Mining helps ASX claw back ground

Buying in miners and energy stocks helped the ASX claw back some of Wednesday’s heavy losses, while an oil price recovery lifted energy names.


The benchmark S&P/ASX 200 Index added 0.4 per cent, taking it back above the 5700 mark to 5708, while the broader All Ordinaries also rose 0.4 per cent.

Most sectors traded in the black, recovering some of the ground lost on Wednesday. The biggest single support for the index was the materials sector, which added 0.8 per cent, despite another sharp fall in the iron ore price, which has now shed 8 per cent for the week to a touch under $US85/tonne.

Buoyed by some welcome strength in crude oil prices, BHP Billiton added 1.1 per cent, while Rio Tinto ended the day flat and Fortescue Metals eased 0.2 per cent. South32 was a standout performer, climbing 3.8 per cent.

Patersons Securities economist Tony Farnham said some of the strength in mining could be attributed to a positive session for BHP in New York, which meant it started the day on a strong footing.

Another sector to show strength was utilities, with the index up 0.9 per cent, while the day’s best performing corner of the market was energy, as Origin Energy and Oil Search both climbed by more than 2 per cent.

Looking ahead, two key US events will impact markets overnight. The first is a speech by Federal Reserve chair Janet Yellen – whose comments will be shed further light on the Fed’s thinking a week after it raised interest rates. The second is a crucial vote on the repeal of Obamacare.

The perception that this vote would fail was a key factor in driving the mid-week sell-off on Wall Street. Should it fail as expected, it’s possible markets will fall further. “Markets are priced off the back of assuming Trump will get his fiscal reflation strategy in place,” Mr Farnham said. “If it fails, the Trump trade will lose momentum.”

The banking sector traded mostly flat, failing to recoup its gains from losses earlier this week. CBA managed to rise 0.3 per cent, NAB added 0.2 per cent, while ANZ was flat and Westpac shed 0.2 per cent.

Gold prices hovered just below the three-week peak hit in the previous session, down 0.2 per cent to $US1246.51 per ounce. The All Ordinaries gold index closed down 0.8 per cent, giving up about half of its gains from Wednesday.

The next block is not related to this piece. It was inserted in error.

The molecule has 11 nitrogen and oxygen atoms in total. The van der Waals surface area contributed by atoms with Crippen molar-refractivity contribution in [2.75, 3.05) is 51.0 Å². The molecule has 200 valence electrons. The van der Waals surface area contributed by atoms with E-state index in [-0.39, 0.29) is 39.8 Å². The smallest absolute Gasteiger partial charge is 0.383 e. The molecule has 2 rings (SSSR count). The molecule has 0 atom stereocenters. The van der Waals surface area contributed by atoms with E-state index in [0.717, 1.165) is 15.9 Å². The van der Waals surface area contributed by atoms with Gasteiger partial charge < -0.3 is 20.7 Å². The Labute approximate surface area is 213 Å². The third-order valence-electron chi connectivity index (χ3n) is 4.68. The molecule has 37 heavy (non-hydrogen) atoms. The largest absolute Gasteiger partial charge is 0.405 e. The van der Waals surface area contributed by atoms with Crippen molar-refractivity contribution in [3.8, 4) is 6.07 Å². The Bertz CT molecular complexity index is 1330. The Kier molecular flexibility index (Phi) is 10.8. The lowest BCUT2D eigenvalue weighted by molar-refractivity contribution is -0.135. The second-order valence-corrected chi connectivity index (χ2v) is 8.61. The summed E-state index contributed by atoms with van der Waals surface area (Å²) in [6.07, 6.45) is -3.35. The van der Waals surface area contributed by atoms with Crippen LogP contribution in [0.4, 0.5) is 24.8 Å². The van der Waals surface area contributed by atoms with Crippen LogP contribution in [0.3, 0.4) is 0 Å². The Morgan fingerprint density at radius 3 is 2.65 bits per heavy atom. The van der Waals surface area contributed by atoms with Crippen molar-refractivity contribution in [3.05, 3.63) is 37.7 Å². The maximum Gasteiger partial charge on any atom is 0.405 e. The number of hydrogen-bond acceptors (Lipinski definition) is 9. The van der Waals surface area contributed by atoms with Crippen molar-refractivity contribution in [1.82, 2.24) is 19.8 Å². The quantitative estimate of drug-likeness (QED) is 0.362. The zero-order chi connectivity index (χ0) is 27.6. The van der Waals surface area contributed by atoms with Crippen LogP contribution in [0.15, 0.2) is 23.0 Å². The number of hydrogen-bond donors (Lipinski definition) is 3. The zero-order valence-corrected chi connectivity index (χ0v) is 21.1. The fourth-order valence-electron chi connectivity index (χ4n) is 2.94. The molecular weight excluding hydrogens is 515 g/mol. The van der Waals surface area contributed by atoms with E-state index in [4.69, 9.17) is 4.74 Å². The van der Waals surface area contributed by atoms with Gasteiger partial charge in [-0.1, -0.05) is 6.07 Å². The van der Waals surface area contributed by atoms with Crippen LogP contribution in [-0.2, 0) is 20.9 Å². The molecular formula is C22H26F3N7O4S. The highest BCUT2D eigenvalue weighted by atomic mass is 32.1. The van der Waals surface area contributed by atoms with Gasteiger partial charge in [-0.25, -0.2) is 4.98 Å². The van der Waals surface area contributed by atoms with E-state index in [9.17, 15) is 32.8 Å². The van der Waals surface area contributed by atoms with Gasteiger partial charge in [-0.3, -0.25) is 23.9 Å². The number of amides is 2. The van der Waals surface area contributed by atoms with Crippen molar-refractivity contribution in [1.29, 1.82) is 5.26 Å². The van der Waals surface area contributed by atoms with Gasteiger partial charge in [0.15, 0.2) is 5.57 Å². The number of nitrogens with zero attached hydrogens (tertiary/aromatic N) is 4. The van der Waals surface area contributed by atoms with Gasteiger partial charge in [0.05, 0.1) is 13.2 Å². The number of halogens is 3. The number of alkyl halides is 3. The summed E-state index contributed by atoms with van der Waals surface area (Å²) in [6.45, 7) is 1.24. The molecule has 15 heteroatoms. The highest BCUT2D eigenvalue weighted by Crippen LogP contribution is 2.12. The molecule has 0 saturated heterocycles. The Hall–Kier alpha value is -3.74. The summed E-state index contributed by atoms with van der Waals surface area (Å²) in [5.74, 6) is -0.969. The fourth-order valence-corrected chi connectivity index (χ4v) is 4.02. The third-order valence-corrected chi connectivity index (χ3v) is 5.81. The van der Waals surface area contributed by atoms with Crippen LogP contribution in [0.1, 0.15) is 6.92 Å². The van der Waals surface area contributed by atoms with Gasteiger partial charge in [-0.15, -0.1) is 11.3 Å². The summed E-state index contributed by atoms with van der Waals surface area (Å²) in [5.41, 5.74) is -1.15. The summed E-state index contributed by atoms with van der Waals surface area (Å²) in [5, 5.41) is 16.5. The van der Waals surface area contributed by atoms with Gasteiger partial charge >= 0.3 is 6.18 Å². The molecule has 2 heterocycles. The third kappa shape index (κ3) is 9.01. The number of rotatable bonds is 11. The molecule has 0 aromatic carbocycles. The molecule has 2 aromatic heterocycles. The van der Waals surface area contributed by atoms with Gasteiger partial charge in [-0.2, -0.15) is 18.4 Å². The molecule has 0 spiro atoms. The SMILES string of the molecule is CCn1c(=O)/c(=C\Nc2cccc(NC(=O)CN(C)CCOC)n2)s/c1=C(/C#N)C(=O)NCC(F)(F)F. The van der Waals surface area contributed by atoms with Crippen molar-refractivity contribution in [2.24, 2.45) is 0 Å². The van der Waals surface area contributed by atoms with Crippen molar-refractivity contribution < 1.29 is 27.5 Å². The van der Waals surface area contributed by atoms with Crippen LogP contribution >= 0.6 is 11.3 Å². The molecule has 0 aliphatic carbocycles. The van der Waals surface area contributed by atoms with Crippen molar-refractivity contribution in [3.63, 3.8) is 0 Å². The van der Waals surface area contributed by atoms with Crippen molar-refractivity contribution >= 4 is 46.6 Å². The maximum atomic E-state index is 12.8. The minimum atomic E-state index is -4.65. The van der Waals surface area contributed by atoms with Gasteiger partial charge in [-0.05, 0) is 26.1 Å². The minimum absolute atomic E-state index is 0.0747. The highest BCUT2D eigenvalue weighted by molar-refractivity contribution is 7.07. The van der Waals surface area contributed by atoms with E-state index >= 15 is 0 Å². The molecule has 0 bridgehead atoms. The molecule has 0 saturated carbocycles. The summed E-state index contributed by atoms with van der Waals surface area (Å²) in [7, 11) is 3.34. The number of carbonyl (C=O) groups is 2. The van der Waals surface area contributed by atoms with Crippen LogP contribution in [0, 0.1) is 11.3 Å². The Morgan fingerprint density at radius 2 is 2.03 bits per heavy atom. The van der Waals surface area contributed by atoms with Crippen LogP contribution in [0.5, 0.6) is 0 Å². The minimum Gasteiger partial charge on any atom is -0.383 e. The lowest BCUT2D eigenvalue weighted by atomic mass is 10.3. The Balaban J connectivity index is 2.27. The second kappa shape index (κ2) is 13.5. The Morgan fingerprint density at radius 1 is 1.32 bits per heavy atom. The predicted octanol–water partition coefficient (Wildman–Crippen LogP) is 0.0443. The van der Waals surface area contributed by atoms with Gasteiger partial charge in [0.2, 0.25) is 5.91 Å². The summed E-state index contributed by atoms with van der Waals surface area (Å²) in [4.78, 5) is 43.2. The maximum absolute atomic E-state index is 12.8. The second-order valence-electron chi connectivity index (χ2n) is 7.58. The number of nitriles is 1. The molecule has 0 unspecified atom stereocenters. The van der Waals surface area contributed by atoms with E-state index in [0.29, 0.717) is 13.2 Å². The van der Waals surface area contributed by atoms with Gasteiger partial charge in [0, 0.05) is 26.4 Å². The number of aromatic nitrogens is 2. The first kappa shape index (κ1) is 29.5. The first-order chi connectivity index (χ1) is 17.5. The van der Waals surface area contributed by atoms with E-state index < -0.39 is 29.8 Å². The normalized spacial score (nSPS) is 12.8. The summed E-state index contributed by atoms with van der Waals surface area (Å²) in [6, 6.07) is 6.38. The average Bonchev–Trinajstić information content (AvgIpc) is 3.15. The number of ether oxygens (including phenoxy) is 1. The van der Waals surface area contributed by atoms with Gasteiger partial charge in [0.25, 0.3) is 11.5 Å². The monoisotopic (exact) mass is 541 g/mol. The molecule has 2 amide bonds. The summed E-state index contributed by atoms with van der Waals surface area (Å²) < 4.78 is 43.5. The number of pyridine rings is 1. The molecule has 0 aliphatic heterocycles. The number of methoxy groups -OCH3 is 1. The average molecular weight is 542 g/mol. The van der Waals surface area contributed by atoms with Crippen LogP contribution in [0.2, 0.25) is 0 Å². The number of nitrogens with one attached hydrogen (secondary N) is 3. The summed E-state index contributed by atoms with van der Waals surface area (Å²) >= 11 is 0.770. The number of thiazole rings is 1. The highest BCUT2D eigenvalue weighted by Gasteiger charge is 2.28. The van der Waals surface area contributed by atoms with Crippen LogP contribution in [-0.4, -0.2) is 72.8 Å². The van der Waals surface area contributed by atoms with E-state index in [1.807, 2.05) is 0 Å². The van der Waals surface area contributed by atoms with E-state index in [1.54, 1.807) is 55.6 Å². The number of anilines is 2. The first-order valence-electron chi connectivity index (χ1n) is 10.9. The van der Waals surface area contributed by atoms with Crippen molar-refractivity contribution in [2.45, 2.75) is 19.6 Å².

Stock watch: JB Hi-Fi

Investors in JB Hi-Fi enjoyed a surprise rally in the stock on Thursday. The company added 3.4 per cent to $24.23 – the biggest daily gain in four months. There was no apparent news driving the gains, but it’s possible that a few short sellers found themselves in a bit of a squeeze. The stock has tumbled 13.6 per cent in 2017, despite the retailer delivering strong earnings growth mid-February. The company posted a net profit rise of 16 per cent on a 23.6 per cent jump in sales, and boosted the interim dividend by 14 per cent. The serial outperformer is consequently still loved by analysts, six of which have a ‘buy’ rating on the stock, seven rate it a ‘hold’, and just one a ‘sell’.

Population growth

Population is increasingly the key driver of Australia’s economic performance, UBS economist George Tharenou noted, following ABS numbers showing that Australia’s population rose to 24.22 million in September last year. “Since the GFC, population growth (averaging 1.6 per cent per annum) contributed two-thirds of GDP growth (averaging 2.4 per cent year-on-year), double its contribution in the prior 15 years,” Tharenou said. “Indeed, GDP per capita growth has dropped sharply from its pre-GFC trend of two and a half per cent year-on-year, to under 1 per cent year-on-year now.”

Populism rising

Populism is at its highest level since the 1930s ??? says the founder of the world’s largest hedge fund. Bridgewater Associates’ Ray Dalio, in a post on LinkedIn, looked at populism in the developed world. “It is one of those phenomena that comes along in a big way about once a lifetime???like pandemics, depressions, or wars,” Dalio said, putting the populist movement in unenviable company. Dalio and his colleagues arrived at this “archetypical populist template” by studying 14 past populist leaders in 10 different countries

New Zealand holds rates

New Zealand’s central bank held its benchmark rate at a record low and signalled no rush to tighten as global uncertainties counteract emerging inflation pressures in the local economy. “Monetary policy will remain accommodative for a considerable period,” RBNZ governor Graeme Wheeler said in a statement Thursday morning after holding the official cash rate at 1.75 per cent. “Numerous uncertainties remain, particularly in respect of the international outlook, and policy may need to adjust accordingly.”


Sigma Pharmaceutical rose 2.5 per cent on news it would extend a share buyback combined with solid earnings growth. The drugs distributor and pharmacy support provider lifted its full-year profit by 5.3 per cent to $53.18 million and confirmed its previous guidance of at least 5 per cent growth in underlying earnings in 2018. It also said it would buy back another 10 per cent of shares on issue. Revenue was partly boosted by sales of Hepatitis C drugs after they were listed on the Pharmaceutical Benefits Scheme, while sales to China more than doubled.